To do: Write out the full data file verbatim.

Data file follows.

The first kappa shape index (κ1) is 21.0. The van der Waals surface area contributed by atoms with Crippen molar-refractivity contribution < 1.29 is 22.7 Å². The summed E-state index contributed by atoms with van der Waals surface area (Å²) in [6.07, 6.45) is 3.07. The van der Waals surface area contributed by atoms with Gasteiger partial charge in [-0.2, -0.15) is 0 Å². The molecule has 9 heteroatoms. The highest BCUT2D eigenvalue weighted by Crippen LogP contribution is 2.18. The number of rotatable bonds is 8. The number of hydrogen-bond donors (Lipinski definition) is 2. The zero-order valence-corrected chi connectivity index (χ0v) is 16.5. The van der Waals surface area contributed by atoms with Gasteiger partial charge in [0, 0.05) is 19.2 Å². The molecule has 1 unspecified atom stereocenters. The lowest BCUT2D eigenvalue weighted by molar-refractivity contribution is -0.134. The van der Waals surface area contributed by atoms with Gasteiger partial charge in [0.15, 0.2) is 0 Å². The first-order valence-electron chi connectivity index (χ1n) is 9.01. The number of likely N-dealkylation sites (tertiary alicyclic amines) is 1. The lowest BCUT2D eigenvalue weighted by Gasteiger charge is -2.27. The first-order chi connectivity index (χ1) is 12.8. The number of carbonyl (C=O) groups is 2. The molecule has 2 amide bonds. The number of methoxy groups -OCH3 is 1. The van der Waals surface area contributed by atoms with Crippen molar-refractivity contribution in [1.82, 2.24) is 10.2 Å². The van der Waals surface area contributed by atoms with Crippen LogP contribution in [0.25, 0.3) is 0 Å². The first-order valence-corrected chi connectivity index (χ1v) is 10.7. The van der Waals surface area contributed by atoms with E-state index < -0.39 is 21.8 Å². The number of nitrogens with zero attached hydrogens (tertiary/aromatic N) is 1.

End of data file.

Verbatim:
The first kappa shape index (κ1) is 21.0. The van der Waals surface area contributed by atoms with Crippen molar-refractivity contribution < 1.29 is 22.7 Å². The summed E-state index contributed by atoms with van der Waals surface area (Å²) in [6.07, 6.45) is 3.07. The van der Waals surface area contributed by atoms with Gasteiger partial charge in [-0.2, -0.15) is 0 Å². The molecule has 9 heteroatoms. The highest BCUT2D eigenvalue weighted by Crippen LogP contribution is 2.18. The number of rotatable bonds is 8. The number of hydrogen-bond donors (Lipinski definition) is 2. The zero-order valence-corrected chi connectivity index (χ0v) is 16.5. The van der Waals surface area contributed by atoms with Gasteiger partial charge in [0, 0.05) is 19.2 Å². The molecule has 1 unspecified atom stereocenters. The lowest BCUT2D eigenvalue weighted by molar-refractivity contribution is -0.134. The van der Waals surface area contributed by atoms with Gasteiger partial charge in [0.15, 0.2) is 0 Å². The first-order valence-electron chi connectivity index (χ1n) is 9.01. The number of likely N-dealkylation sites (tertiary alicyclic amines) is 1. The lowest BCUT2D eigenvalue weighted by Gasteiger charge is -2.27. The first-order chi connectivity index (χ1) is 12.8. The number of carbonyl (C=O) groups is 2. The molecule has 2 amide bonds. The number of methoxy groups -OCH3 is 1. The van der Waals surface area contributed by atoms with Crippen molar-refractivity contribution in [1.82, 2.24) is 10.2 Å². The van der Waals surface area contributed by atoms with Crippen LogP contribution in [0.25, 0.3) is 0 Å². The first-order valence-corrected chi connectivity index (χ1v) is 10.7. The van der Waals surface area contributed by atoms with E-state index < -0.39 is 21.8 Å². The number of nitrogens with zero attached hydrogens (tertiary/aromatic N) is 1.